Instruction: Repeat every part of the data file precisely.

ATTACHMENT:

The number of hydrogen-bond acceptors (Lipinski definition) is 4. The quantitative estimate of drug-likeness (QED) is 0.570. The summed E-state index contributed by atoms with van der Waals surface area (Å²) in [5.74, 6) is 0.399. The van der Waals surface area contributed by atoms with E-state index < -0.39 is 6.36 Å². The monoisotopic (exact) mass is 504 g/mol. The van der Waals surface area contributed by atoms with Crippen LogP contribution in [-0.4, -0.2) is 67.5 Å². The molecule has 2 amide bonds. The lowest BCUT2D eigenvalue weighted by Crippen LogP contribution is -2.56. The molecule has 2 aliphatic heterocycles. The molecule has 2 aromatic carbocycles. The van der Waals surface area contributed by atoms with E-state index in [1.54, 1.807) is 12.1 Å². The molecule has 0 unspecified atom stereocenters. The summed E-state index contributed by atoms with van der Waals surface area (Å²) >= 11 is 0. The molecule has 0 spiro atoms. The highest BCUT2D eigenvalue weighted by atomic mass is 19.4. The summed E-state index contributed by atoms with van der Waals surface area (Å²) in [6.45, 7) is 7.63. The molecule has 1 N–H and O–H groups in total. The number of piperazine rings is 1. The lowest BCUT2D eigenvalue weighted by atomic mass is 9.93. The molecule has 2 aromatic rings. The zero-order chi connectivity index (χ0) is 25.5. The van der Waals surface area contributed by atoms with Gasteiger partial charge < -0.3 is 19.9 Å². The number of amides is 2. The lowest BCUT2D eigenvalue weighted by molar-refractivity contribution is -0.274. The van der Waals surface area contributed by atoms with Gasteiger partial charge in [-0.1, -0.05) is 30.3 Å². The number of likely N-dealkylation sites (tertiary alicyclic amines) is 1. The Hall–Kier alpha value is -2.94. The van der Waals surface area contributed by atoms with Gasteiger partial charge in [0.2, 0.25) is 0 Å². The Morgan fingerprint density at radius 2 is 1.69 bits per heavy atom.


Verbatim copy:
The number of hydrogen-bond acceptors (Lipinski definition) is 4. The quantitative estimate of drug-likeness (QED) is 0.570. The summed E-state index contributed by atoms with van der Waals surface area (Å²) in [5.74, 6) is 0.399. The van der Waals surface area contributed by atoms with E-state index < -0.39 is 6.36 Å². The monoisotopic (exact) mass is 504 g/mol. The van der Waals surface area contributed by atoms with Crippen LogP contribution in [-0.4, -0.2) is 67.5 Å². The molecule has 2 amide bonds. The lowest BCUT2D eigenvalue weighted by Crippen LogP contribution is -2.56. The molecule has 2 aliphatic heterocycles. The molecule has 2 aromatic carbocycles. The van der Waals surface area contributed by atoms with E-state index in [1.54, 1.807) is 12.1 Å². The molecule has 0 unspecified atom stereocenters. The summed E-state index contributed by atoms with van der Waals surface area (Å²) >= 11 is 0. The molecule has 0 spiro atoms. The highest BCUT2D eigenvalue weighted by atomic mass is 19.4. The summed E-state index contributed by atoms with van der Waals surface area (Å²) in [6.45, 7) is 7.63. The molecule has 1 N–H and O–H groups in total. The number of piperazine rings is 1. The lowest BCUT2D eigenvalue weighted by atomic mass is 9.93. The molecule has 2 aromatic rings. The zero-order chi connectivity index (χ0) is 25.5. The van der Waals surface area contributed by atoms with Gasteiger partial charge < -0.3 is 19.9 Å². The number of amides is 2. The lowest BCUT2D eigenvalue weighted by molar-refractivity contribution is -0.274. The van der Waals surface area contributed by atoms with Gasteiger partial charge in [-0.1, -0.05) is 30.3 Å². The number of likely N-dealkylation sites (tertiary alicyclic amines) is 1. The Hall–Kier alpha value is -2.94. The van der Waals surface area contributed by atoms with Gasteiger partial charge in [0.2, 0.25) is 0 Å². The Morgan fingerprint density at radius 2 is 1.69 bits per heavy atom.